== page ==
I jotted down these overnight events and went to see Jack. He was now wide awake, squirming in his bed and working hard to breathe. Continue reading

Opinion: Pediatrician Asks, Why Can’t I Talk To You About Guns In The Home?

A Seattle public health official demonstrates the use of a gun lock box during a news conference on Jan. 21. (Elaine Thompson/AP)

A Seattle public health official demonstrates the use of a gun lock box during a news conference on Jan. 21. (Elaine Thompson/AP)

Here’s a conversation I was in on recently between a pediatric intern and the parents of a healthy, 1-day-old baby. It occurred in the Yale-New Haven Hospital well baby nursery.

“Your daughter’s physical exam is perfect,” the intern said. “She’s eating well, peeing and pooping well. I want to talk to you a little about how to help you keep her safe and healthy.”

Next came a standard discussion about the baby’s sleeping position and whether she’s got a car seat. Then, the next question:

“Do you have any guns in the home?”

Suddenly, the genial tone changed.

“I don’t think you should ask that question,” said the child’s father.

“Should I take that as a ‘yes’?” the intern pressed.

“I just don’t think you should ask.”

“Sir, we ask because we want to make sure that your baby is as safe as she can be, making sure you keep any guns locked up and away from her.”

“It’s none of your business.”

Continue reading

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Opinion: In Simulation Era, Your Doc’s First Try At A Procedure Should Not Be On You

A mannequin for practicing open heart surgery at the Boston Children’s Hospital’s recently unveiled simulation center. Called “Surgical Sam,” it has a life-sized “heart” that accurately mimics the beating motions of a healthy or abnormal human heart. (Jesse Costa/WBUR)

A mannequin for practicing open-heart surgery at the Boston Children’s Hospital’s recently unveiled simulation center. Called “Surgical Sam,” it has a life-sized “heart” that accurately mimics the beating motions of a healthy or abnormal human heart. (Jesse Costa/WBUR)

Most doctors never forget the paralyzing terror of their first invasive procedure.

Dr. Charles Pozner, of Boston’s Brigham and Women’s Hospital, recalls the first time he placed a central line, which involves sticking an eight-inch-long needle into a patient’s jugular vein to place an intravenous line. He had never even seen it done before, but a chief resident offered him the opportunity after a long day working together.

“When I was a medical student, the last thing you wanted to say when someone offered a procedure to you was ‘no.’ You wanted to learn, to be part of the team,” Pozner told me. The chief resident walked him through it without mishap, but “it was an unsafe thing for the patient, and an unsafe thing for me, because I was potentially harming the patient,” he said.

Twenty years later, in 2013, I went through a similar process. I watched a colleague place a central line during my first week as an intern. A couple of days later, I placed my first one, as my senior resident supervised. Thankfully, everything went fine. But that doesn’t mean I’m comfortable with the idea of wielding eight-inch-long needles after only watching someone do a procedure once.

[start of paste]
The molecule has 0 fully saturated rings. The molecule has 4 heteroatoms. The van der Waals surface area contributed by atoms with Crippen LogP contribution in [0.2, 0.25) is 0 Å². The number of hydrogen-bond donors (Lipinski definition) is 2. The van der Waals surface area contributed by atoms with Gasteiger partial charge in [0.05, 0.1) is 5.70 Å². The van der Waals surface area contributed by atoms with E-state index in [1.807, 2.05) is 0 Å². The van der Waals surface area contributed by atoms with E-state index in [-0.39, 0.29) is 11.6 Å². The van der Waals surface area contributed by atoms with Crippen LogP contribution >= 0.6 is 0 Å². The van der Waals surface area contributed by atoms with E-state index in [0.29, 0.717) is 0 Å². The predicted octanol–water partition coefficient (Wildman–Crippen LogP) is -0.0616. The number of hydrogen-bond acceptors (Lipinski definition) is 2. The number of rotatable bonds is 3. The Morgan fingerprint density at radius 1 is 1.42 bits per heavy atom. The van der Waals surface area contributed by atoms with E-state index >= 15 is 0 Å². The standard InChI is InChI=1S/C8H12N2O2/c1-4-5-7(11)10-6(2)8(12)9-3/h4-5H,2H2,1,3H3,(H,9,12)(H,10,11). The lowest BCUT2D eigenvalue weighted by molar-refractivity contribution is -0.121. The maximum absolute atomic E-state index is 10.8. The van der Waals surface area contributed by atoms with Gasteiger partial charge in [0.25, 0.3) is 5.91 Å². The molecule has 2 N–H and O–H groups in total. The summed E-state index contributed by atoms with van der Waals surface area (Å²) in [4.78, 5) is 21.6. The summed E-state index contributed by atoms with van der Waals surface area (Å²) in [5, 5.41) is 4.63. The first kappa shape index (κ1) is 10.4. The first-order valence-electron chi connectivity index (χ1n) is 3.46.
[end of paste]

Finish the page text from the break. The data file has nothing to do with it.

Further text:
“See one, do one, teach one” is the ancient medical adage for this: that after doctors in training have seen one procedure or operation, they’re qualified to do the next one. It has been the model for teaching physicians for generations.

But in the age of robotic surgery and simulation medicine, is this concept really acceptable anymore?

The short answer is no. Clearly, doctors in training should practice on computers and simulated patients, not real ones. Particularly when, according to a study out this week, medical errors are the No. 3 cause of death nationwide.

The longer answer is more complicated. No one openly defends the concept in medical journals — in fact, experts talk about “see one, practice many, do one.” But the “see one, do one, teach one” culture still persists in hospitals around the country, and it remains routine for physicians in training to practice their first procedure on real patients. (As a patient, what can you do about it? See the tips below.)

“Would you fly on an airplane if they say, ‘We’ll drop the price of our tickets but our pilots will opt out of flight simulation?'”

– Dr. Antonio Gargiulo

But that is changing, as more hospitals and medical schools invest in high-tech simulation centers like the $12 million center unveiled by Boston Children’s Hospital this week.

Dr. Pozner, who is medical director of the Brigham’s STRATUS Center for Medical Simulation, says that in time, medical simulation will mean the death of “see one, do one, teach one.”

The Pilot Analogy

Consider pilots. Chesley “Sully” Sullenberger, the pilot who remarkably landed his plane on the Hudson River, is often mentioned in the medical literature on simulation, as are his hundreds of hours practicing simulated emergencies. If Dr. Atul Gawande famously brought the pilot’s checklist to surgery, simulation proponents think more pilot-style simulation should be brought to medicine.

“It’s called procedural memory,” Dr. Pozner said.

And studies show that simulation works in medicine. One small study trained doctors in robotic surgery, showing that they could reach expert level proficiency by the time they operated on their first real patient.

“The main advantage of this tool is you can get technically perfect before you even touch a patient,” said Dr. Antonio Gargiulo, medical director of the Center for Robotic Surgery at Brigham and Women’s Hospital. Continue reading

Narrating Medicine: Let’s Talk Bedpans, And Why Doctors Should Get Good With Them

As a doctor myself, writes Dr. Anna Reisman, I was embarrassed that I didn’t know how to help a patient with a bedpan. (Michaelwalk/Wikimedia Commons)